“Destron, I’ve seen you write entire pages to describe a single leaf on a tree, you can’t be just saying Hyjal is green and old,” she laughed.
“Sorry, it’s been a long trip. I’ll give you a more thorough recounting when Elazzi gets back. How have you been?”
“Mostly here, reading and writing.”
“Elazzi isn’t dragging you to more social events?”
Daj’yah looked down at the floor.
“Things are getting complicated. Last week, Joag found an orc sneaking on the foundry roof in the middle of the night. He had an Ancestral Fury tattoo.”
“Joag scared him off; orcs aren’t as powerful here as they are in Orgrimmar, and even the partisans know it.”
“Was this reported?”
“Report to who? Goblins take care of themselves because they cannot trust each other! Elazzi hired some extra security, and we did tell the foundry owner. He’s not wanting rogue orcs creeping around on his property.”
I rubbed my temples, suddenly wanting very badly to unleash a cataclysmic spell on a deserving target.
“I sent you a telegraph after your second message, telling you to get here as fast as you could, but you didn’t mention it in your third,” she said.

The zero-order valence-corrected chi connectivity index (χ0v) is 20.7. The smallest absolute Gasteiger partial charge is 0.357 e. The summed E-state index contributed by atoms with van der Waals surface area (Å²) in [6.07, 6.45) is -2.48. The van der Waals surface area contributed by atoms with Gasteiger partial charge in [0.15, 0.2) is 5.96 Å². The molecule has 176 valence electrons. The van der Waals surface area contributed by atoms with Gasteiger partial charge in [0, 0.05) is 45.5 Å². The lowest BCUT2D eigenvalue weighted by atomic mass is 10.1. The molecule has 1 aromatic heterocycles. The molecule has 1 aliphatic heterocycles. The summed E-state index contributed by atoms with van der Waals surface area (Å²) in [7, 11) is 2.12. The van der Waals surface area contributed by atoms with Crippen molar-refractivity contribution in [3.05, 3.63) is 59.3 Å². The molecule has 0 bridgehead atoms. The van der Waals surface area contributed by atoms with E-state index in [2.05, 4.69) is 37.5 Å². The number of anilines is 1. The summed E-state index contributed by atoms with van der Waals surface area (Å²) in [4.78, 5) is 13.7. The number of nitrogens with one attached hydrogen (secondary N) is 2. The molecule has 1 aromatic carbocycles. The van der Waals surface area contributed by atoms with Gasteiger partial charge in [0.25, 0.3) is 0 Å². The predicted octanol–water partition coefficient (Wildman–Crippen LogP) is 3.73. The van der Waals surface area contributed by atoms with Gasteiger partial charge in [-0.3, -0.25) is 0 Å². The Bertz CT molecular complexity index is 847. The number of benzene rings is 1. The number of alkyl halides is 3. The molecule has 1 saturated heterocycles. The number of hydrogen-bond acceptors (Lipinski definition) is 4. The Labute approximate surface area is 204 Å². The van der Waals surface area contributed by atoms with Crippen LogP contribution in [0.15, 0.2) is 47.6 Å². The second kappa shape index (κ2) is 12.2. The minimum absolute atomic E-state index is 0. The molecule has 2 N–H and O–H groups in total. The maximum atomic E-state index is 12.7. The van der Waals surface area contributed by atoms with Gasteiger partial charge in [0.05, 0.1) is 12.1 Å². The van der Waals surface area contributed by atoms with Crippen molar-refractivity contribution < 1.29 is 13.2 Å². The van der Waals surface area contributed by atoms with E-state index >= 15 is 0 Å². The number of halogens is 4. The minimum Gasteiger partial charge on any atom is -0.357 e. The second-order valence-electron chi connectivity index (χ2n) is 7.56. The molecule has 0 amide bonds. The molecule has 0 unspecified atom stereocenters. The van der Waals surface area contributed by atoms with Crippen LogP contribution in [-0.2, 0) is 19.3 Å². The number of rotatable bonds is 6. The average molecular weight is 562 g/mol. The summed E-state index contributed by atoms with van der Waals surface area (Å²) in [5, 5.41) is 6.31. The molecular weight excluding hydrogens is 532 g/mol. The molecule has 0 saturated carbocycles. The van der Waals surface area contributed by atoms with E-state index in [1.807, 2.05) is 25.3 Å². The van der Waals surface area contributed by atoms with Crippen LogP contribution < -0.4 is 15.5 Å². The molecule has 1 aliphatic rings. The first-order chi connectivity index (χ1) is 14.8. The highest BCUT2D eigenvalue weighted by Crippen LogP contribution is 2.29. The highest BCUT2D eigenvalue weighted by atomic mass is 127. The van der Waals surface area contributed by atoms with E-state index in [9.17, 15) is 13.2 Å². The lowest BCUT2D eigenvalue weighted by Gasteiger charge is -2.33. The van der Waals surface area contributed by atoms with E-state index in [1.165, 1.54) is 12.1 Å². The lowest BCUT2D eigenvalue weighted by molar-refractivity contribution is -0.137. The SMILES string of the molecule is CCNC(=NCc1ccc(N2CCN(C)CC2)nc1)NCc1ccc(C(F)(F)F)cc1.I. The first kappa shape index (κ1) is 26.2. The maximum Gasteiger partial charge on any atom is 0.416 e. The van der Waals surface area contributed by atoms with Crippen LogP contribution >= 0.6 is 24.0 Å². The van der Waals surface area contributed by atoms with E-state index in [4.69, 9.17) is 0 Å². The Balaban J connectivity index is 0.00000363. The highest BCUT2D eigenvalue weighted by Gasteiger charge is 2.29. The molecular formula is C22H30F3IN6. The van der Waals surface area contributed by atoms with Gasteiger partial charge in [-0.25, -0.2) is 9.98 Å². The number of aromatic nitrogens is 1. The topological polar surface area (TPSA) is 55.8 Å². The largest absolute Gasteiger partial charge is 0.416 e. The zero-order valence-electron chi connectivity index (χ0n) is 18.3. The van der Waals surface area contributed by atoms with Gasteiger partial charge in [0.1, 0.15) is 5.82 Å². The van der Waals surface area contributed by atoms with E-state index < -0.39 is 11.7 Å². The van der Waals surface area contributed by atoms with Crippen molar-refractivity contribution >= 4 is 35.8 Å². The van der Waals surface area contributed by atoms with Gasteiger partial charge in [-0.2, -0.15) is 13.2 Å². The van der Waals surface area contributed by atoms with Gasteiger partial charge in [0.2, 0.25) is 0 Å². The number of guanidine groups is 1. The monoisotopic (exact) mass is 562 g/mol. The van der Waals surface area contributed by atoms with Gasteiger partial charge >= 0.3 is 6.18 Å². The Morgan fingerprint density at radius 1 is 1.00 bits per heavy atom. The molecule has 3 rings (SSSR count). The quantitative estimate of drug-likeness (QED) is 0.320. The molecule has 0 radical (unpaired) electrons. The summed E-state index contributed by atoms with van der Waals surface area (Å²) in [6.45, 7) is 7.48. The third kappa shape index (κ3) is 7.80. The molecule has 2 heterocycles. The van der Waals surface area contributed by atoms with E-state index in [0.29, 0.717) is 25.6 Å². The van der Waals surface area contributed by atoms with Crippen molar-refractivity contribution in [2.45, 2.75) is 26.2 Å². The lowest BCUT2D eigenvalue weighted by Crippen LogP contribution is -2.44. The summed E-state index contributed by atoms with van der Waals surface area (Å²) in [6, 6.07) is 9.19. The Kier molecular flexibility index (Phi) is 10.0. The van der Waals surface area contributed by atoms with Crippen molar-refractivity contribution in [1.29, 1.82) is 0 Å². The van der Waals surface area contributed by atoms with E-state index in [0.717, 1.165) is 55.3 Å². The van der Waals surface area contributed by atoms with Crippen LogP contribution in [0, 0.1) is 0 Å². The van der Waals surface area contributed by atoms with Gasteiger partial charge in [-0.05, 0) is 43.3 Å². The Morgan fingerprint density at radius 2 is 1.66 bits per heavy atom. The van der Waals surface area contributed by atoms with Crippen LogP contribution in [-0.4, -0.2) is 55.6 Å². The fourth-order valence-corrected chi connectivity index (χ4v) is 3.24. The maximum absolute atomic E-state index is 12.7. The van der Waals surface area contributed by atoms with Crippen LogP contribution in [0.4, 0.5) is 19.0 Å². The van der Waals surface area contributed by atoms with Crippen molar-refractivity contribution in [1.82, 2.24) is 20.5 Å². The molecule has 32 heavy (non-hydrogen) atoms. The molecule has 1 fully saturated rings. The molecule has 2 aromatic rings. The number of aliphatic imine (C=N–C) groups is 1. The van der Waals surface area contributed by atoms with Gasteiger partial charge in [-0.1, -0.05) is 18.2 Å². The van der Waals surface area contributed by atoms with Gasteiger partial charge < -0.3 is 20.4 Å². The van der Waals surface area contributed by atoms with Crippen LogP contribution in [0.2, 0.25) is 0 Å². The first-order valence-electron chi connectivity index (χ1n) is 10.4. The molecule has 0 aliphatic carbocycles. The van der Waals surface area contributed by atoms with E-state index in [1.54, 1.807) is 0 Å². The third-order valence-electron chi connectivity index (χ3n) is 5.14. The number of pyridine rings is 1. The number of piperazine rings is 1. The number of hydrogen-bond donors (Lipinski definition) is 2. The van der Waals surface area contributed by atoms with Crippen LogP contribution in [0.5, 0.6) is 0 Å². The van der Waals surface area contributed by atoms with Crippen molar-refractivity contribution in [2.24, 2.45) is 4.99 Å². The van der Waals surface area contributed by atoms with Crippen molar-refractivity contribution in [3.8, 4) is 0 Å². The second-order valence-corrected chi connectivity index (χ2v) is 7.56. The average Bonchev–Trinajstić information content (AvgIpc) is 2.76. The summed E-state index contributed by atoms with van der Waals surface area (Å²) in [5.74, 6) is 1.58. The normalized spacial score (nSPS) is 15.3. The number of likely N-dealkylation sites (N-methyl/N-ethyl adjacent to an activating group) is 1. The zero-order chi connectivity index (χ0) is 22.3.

“The Everlook operator didn’t tell me about it. He probably forgot, or the one who received it never wrote it down.”
“I’m getting out of Bilgewater; I want to find someplace where crazy orcs won’t follow me around! Thrall told us that we were a part of his people, like we were the same tribe, told us in his own words! Destron, I saw him tell us! And now? They push us aside and kill anyone who tells them otherwise.”
Fury boiled in her eyes, and I suddenly remembered tales of trollish berserkers in the Second and Third Wars. All at once she settled down, shaking her head as if trying to get rid of an objectionable thought.
“I need to get out of Bilgewater.”
“Somewhere the Horde does not rule.”
Elazzi came back later that day, red hair plastered to her green scalp. She welcomed me back; she unrolled a map of post-Cataclysm Kalimdor as Joag cooked dinner, circling possible destinations with a red marker.
“I know it’s Horde, but I think Thunder Bluff would be pretty safe. The orcs treat the tauren like fine china, so they won’t be so bold as to attack a guest,” she said.
“I am sure, but I want to go away from the Horde for a while.”
“Suit yourself, but Thunder Bluff is probably safer than neutral territory. Partisans are everywhere. Let’s see… Ratchet’s practically a Horde colony, so that’s out. There’s the Speedbarge, but they don’t have much room for longterm residents. If you brought your own boat it might work. There’s some camps in Un’goro—“